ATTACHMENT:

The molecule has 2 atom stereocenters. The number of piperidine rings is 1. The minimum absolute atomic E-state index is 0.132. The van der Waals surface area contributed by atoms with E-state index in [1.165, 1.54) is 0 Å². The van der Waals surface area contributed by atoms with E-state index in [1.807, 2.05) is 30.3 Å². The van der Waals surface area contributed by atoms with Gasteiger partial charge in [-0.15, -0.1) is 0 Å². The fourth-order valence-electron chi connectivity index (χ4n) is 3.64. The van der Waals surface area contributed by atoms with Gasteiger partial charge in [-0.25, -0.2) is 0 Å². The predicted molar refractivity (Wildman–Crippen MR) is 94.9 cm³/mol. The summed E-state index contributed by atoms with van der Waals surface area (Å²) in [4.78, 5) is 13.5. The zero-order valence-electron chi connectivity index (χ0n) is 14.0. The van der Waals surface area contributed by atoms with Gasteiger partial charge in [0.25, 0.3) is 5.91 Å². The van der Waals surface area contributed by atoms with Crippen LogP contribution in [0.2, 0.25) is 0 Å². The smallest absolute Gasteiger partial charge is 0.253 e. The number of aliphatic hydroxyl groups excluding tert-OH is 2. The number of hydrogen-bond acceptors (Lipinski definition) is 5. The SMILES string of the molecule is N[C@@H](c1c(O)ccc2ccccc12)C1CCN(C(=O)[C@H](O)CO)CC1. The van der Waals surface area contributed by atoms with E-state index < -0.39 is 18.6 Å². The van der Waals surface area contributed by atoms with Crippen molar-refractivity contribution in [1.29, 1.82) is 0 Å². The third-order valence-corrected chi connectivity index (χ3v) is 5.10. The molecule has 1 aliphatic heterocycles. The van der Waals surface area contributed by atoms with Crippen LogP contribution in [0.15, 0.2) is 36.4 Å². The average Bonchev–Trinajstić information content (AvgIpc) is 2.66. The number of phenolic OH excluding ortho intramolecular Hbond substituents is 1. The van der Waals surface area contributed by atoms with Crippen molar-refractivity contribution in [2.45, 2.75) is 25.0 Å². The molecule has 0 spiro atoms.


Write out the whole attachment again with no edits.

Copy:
The molecule has 2 atom stereocenters. The number of piperidine rings is 1. The minimum absolute atomic E-state index is 0.132. The van der Waals surface area contributed by atoms with E-state index in [1.165, 1.54) is 0 Å². The van der Waals surface area contributed by atoms with E-state index in [1.807, 2.05) is 30.3 Å². The van der Waals surface area contributed by atoms with Gasteiger partial charge in [-0.15, -0.1) is 0 Å². The fourth-order valence-electron chi connectivity index (χ4n) is 3.64. The van der Waals surface area contributed by atoms with Gasteiger partial charge in [-0.25, -0.2) is 0 Å². The predicted molar refractivity (Wildman–Crippen MR) is 94.9 cm³/mol. The summed E-state index contributed by atoms with van der Waals surface area (Å²) in [4.78, 5) is 13.5. The zero-order valence-electron chi connectivity index (χ0n) is 14.0. The van der Waals surface area contributed by atoms with Gasteiger partial charge in [0.25, 0.3) is 5.91 Å². The van der Waals surface area contributed by atoms with Crippen LogP contribution in [0.2, 0.25) is 0 Å². The smallest absolute Gasteiger partial charge is 0.253 e. The number of aliphatic hydroxyl groups excluding tert-OH is 2. The number of hydrogen-bond acceptors (Lipinski definition) is 5. The SMILES string of the molecule is N[C@@H](c1c(O)ccc2ccccc12)C1CCN(C(=O)[C@H](O)CO)CC1. The van der Waals surface area contributed by atoms with E-state index < -0.39 is 18.6 Å². The van der Waals surface area contributed by atoms with Crippen molar-refractivity contribution in [1.29, 1.82) is 0 Å². The third-order valence-corrected chi connectivity index (χ3v) is 5.10. The molecule has 1 aliphatic heterocycles. The van der Waals surface area contributed by atoms with Crippen LogP contribution in [0.15, 0.2) is 36.4 Å². The average Bonchev–Trinajstić information content (AvgIpc) is 2.66. The number of phenolic OH excluding ortho intramolecular Hbond substituents is 1. The van der Waals surface area contributed by atoms with Crippen molar-refractivity contribution in [2.45, 2.75) is 25.0 Å². The molecule has 0 spiro atoms.